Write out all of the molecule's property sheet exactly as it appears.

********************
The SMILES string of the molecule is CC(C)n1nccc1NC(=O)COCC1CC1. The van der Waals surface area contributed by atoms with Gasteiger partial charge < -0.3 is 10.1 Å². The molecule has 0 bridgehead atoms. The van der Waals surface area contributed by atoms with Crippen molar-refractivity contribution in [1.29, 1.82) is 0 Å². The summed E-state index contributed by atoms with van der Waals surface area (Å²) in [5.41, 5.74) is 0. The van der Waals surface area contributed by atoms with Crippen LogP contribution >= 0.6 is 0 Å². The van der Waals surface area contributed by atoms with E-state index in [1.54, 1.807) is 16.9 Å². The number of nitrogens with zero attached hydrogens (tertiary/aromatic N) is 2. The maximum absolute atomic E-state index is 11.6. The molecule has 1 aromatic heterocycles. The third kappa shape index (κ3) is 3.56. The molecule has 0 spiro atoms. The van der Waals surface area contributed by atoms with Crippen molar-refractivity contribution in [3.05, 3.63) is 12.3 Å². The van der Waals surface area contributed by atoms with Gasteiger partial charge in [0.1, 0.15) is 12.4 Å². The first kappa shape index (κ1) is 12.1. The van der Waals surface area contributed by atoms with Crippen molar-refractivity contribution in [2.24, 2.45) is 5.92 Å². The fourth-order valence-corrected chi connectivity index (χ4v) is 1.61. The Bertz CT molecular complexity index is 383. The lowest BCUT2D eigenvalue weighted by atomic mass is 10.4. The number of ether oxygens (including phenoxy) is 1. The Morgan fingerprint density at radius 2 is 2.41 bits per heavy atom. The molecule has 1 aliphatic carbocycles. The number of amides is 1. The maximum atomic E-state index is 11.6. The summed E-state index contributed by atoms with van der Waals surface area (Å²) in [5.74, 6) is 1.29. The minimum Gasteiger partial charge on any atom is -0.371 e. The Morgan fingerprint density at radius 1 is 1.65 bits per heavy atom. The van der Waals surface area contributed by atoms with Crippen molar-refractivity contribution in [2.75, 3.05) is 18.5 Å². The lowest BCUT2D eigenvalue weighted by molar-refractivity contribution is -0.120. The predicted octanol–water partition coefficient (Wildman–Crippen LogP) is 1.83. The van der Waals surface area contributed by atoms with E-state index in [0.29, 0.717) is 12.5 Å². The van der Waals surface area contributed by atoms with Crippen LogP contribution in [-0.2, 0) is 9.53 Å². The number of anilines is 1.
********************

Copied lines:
The SMILES string of the molecule is CC(C)n1nccc1NC(=O)COCC1CC1. The van der Waals surface area contributed by atoms with Gasteiger partial charge < -0.3 is 10.1 Å². The molecule has 0 bridgehead atoms. The van der Waals surface area contributed by atoms with Crippen molar-refractivity contribution in [1.29, 1.82) is 0 Å². The summed E-state index contributed by atoms with van der Waals surface area (Å²) in [5.41, 5.74) is 0. The van der Waals surface area contributed by atoms with Crippen LogP contribution >= 0.6 is 0 Å². The van der Waals surface area contributed by atoms with E-state index in [1.54, 1.807) is 16.9 Å². The number of nitrogens with zero attached hydrogens (tertiary/aromatic N) is 2. The maximum absolute atomic E-state index is 11.6. The molecule has 1 aromatic heterocycles. The third kappa shape index (κ3) is 3.56. The molecule has 0 spiro atoms. The van der Waals surface area contributed by atoms with Crippen molar-refractivity contribution in [3.05, 3.63) is 12.3 Å². The van der Waals surface area contributed by atoms with Gasteiger partial charge in [0.1, 0.15) is 12.4 Å². The first kappa shape index (κ1) is 12.1. The van der Waals surface area contributed by atoms with Crippen molar-refractivity contribution in [2.24, 2.45) is 5.92 Å². The fourth-order valence-corrected chi connectivity index (χ4v) is 1.61. The Bertz CT molecular complexity index is 383. The lowest BCUT2D eigenvalue weighted by atomic mass is 10.4. The number of ether oxygens (including phenoxy) is 1. The Morgan fingerprint density at radius 2 is 2.41 bits per heavy atom. The molecule has 1 aliphatic carbocycles. The number of amides is 1. The maximum atomic E-state index is 11.6. The summed E-state index contributed by atoms with van der Waals surface area (Å²) in [5.74, 6) is 1.29. The minimum Gasteiger partial charge on any atom is -0.371 e. The Morgan fingerprint density at radius 1 is 1.65 bits per heavy atom. The van der Waals surface area contributed by atoms with Crippen molar-refractivity contribution in [2.75, 3.05) is 18.5 Å². The lowest BCUT2D eigenvalue weighted by molar-refractivity contribution is -0.120. The predicted octanol–water partition coefficient (Wildman–Crippen LogP) is 1.83. The van der Waals surface area contributed by atoms with E-state index in [0.29, 0.717) is 12.5 Å². The van der Waals surface area contributed by atoms with Crippen LogP contribution in [-0.2, 0) is 9.53 Å². The number of anilines is 1.